Three years on: The impact of lockdown on domestic abuse service providers

Heidi Pullig
Kent’s Department of Modern Languages is keen to support those eager to learn foreign languages.

The COVID-19 lockdowns, which began on 23rd March 2020, brought overnight changes in working conditions for millions of people all over the world. Domestic abuse service providers (DASPs) were one group of frontline workers who had to navigate remote working during lockdown home-life as they continued acting as a source of safety and security for those at elevated risk of harm.

Domestic abuse has long been recognised as a major socio-legal and public health issue that affects one in three women globally. In the pre-pandemic year ending March 2019, over a third (35%) of the 1,671,039 violence against the person offences recorded by the police in England and Wales were domestic abuse-related.

During the lockdowns, UK domestic abuse charities reported surging numbers of current and former victims accessing services, with spikes of up to 200% reported. DASPs were faced with the unenviable task of managing this growth in demand, coupled alongside acclimatising to the new design and delivery of their service in the wake of covid-related restrictions.

While the news headlines rightly focused on the risk for domestic abuse victims, the conditions and capacity of service providers to support growing demand were largely absent from this concern. Delivering vital domestic abuse support and assistance was made more challenging by having undertake such important work via a smartphone or computer screen, rather than face to face.

Dr Marian Duggan, and her colleagues from Kent and the University of Greenwich, were concerned about the impact of lockdown working conditions on DASPs’ personal and professional wellbeing during this chaotic time, especially as pre-pandemic studies had highlighted high rates of stress, burnout, and vicarious traumatisation among frontline crisis practitioners.

Dr Duggan sought to understand how DASPs coped (or didn’t cope) during the lockdowns by conducting a case-study of a domestic abuse charity, which involved interviewing approximately 30 employees about their experiences. The results are documented within ‘Finding Strength in Compassion – Domestic Abuse Service Providers and the Covid-19 Pandemic’.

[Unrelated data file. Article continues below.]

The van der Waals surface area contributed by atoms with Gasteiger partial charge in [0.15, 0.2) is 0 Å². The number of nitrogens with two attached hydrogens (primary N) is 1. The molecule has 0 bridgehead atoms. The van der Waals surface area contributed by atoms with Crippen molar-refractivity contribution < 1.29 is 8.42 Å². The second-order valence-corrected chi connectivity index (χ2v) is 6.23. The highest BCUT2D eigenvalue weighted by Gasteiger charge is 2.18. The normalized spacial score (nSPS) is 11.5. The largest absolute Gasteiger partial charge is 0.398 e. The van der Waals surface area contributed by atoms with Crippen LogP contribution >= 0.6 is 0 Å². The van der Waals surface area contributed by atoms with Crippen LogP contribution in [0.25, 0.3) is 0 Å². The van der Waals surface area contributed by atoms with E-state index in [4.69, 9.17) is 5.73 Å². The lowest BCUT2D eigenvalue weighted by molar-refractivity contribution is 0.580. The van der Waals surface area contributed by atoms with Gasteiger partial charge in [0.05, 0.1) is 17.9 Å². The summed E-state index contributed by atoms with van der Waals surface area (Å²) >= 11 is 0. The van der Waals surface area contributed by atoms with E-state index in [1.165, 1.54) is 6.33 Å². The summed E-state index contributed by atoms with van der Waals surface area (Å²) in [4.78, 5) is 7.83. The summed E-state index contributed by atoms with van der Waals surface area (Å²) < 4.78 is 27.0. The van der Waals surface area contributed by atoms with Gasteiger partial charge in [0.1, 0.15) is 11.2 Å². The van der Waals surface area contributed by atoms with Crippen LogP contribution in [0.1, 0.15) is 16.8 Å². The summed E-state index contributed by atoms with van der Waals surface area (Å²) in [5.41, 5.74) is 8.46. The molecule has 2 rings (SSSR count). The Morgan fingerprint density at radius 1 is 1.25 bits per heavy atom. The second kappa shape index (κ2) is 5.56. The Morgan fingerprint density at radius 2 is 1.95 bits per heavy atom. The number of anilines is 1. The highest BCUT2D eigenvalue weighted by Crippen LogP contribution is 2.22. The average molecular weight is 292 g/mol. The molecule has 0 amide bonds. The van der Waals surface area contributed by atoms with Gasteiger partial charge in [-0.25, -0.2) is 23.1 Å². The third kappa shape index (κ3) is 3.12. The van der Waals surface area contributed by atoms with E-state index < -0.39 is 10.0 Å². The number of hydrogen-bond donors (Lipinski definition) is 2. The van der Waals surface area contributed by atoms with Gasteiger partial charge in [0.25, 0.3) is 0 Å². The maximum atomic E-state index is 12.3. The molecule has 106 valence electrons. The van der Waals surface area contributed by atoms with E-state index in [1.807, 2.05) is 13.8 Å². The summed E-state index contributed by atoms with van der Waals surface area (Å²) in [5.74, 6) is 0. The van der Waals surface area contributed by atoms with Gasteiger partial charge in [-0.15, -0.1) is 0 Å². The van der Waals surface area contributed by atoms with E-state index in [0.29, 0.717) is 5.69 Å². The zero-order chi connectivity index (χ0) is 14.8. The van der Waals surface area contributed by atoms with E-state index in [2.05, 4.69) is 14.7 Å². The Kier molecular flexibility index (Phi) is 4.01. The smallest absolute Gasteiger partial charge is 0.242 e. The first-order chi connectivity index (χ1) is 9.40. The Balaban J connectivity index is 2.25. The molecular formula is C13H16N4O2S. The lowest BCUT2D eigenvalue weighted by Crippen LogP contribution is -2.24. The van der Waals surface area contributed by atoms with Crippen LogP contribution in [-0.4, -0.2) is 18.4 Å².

Her findings illustrated that participants found working during the lockdowns challenging – but, when given the capacity to be properly supported by their specialist organisation and colleagues, domestic abuse service providers drew strength and resilience in the face of adversity, managing to thrive personally and professionally. This support involves, but is not limited to, acknowledging and valuing efforts, flexibility, encouraging autonomy, demonstrating trust, and investing in staff welfare and wellbeing.

From their research, Dr Duggan and her colleagues are seeking seeks to inform government to better support DASPs by:

  • Being alert to the considerable variability of victims’ needs (and specialists’ support). Targets and metrics do not convey the considerable time and investment many specialists dedicate to victims with additional or complex needs, or in acute crisis.
  • Encouraging and enabling resources for specialist supervision: As the demand for domestic abuse services continues to grow, a wider range of organisations are training and recruiting in-house domestic abuse specialists to provide responsive and/or outreach services. Domestic abuse organisations should be financially supported to provide specialist supervision for newly trained domestic abuse specialists who are not affiliated to a domestic abuse organisation.
  • Investing in domestic abuse services. In addition to funding recruitment and training, funding should also be made available for initiatives and activities which address specialists’ welfare and wellbeing in a proactive (as well as responsive) fashion.

More information on Project DASP can be found at DASP – Domestic Abuse Service Providers (